Senior Multimedia Reporter
Some of this country’s leading business chambers have welcomed the call by President Christine Kangaloo for parliamentarians to work together to tackle T&T’s crime scourge.
However, at the same time they said Police Commissioner Erla Harewood-Christopher needs to make herself available to hold discussions with the business community as they expressed concerns that efforts to meet with the top cop have been futile.
Kangaloo, who delivered her maiden address at the opening of the Fourth Session of the 12th Parliament, said, “The urgency is obvious. The pain and the suffering are unbearable. These alone should drive parliamentarians to put aside their party rivalries, join hands across the aisle, and collaborate on how to stem crime and criminal conduct.”
In response to the president’s comments Christian Rampersad, President of the Arima Business Association told Guardian Media that the call by Kangaloo was a step in the right direction.
Whether the Opposition Leader and the Prime Minister can collaborate is “left to be seen,” Rampersad added.
“The Government and also the Opposition are responsible for the citizenry and to help solve crime. If the Government is bringing legislation that the Opposition has objections to, I believe in the Opposition’s purview their duty is not just to oppose but to give recommendations on what they think is missing. The Opposition has a fiduciary duty and responsibility to the public to Trinidad and Tobago. They are paid a salary to be the Opposition but not just to oppose but to constructively oppose,” Rampersad said.
He added that “collaboration between Government and the Opposition has not happened for ages.”
Rampersad also reiterated his call for the Police Commissioner to engage the business chambers to help chart the way forward regarding crime fighting measures and other pertinent issues.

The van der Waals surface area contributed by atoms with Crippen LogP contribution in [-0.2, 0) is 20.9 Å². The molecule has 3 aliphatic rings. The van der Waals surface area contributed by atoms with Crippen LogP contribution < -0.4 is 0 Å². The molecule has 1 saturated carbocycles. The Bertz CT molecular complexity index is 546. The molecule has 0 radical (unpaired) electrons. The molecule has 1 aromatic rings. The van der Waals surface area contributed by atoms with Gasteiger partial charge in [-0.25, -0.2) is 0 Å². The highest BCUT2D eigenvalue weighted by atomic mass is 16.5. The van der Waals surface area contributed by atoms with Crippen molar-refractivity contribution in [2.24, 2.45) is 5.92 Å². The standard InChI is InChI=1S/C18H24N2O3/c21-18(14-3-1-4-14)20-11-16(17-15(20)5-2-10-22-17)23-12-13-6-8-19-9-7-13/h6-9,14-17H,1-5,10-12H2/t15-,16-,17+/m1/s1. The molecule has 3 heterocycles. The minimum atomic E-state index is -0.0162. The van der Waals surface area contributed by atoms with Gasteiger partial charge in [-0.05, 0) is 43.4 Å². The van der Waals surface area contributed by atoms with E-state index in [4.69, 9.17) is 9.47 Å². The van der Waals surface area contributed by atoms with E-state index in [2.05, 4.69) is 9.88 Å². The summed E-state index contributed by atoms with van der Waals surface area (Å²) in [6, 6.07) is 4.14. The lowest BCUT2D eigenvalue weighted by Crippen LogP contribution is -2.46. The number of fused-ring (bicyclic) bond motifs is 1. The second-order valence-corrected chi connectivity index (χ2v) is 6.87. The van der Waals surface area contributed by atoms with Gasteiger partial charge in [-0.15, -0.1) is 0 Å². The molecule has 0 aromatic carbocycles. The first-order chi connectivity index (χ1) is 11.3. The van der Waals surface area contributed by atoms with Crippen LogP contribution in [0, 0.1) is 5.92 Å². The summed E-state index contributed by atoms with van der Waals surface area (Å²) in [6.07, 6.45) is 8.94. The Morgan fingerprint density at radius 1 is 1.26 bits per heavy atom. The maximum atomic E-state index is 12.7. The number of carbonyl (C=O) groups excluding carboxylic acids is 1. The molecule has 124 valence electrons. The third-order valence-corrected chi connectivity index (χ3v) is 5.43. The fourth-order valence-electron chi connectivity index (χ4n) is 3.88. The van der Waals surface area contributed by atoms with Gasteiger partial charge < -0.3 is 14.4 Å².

“The Police Commissioner is hands off to any one. We as the collective chambers have been trying to get a meeting with her ... She does not take our calls. We are placed on a waiting list sometimes and no answer comes through,” Rampersad added.
Kiran Singh, President of Greater San Fernando Area Chamber of Commerce (GSFCC) also agreed that greater collaboration was needed to combat crime.
“If all parliamentarians work together to find solutions to crime it would be for the betterment of the entire society, not just by constituency areas.
“We have several hotspots which would fall in different electoral districts and crime has affected every single person throughout the country ... the Police Service has made certain announcements which have not borne sufficient fruit,” Singh said.
He said if Parliamentarians “set the example and lead at the forefront” then other arms would also have to follow suit resulting in a holistic approach to fight crime.
“We believe that bail should be a little more restrictive for certain crimes and the only way that could be is enacted through Parliament where certain laws would have to be revisited without being impacting on persons’ rights but we also have to remember the victims have certain rights and those rights are not being addressed,” Singh added.
Head of the Chaguanas Chamber of Industry and Commerce (CCIC), Baldath Maharaj said his chamber also welcomed any joint efforts by the Government and Opposition to reduce crime.
However, he noted that there have been similar calls over the years which have been futile.
“Let it not continue to be a talk shop whilst the businessmen and other citizens have to live in fear,” Maharaj added.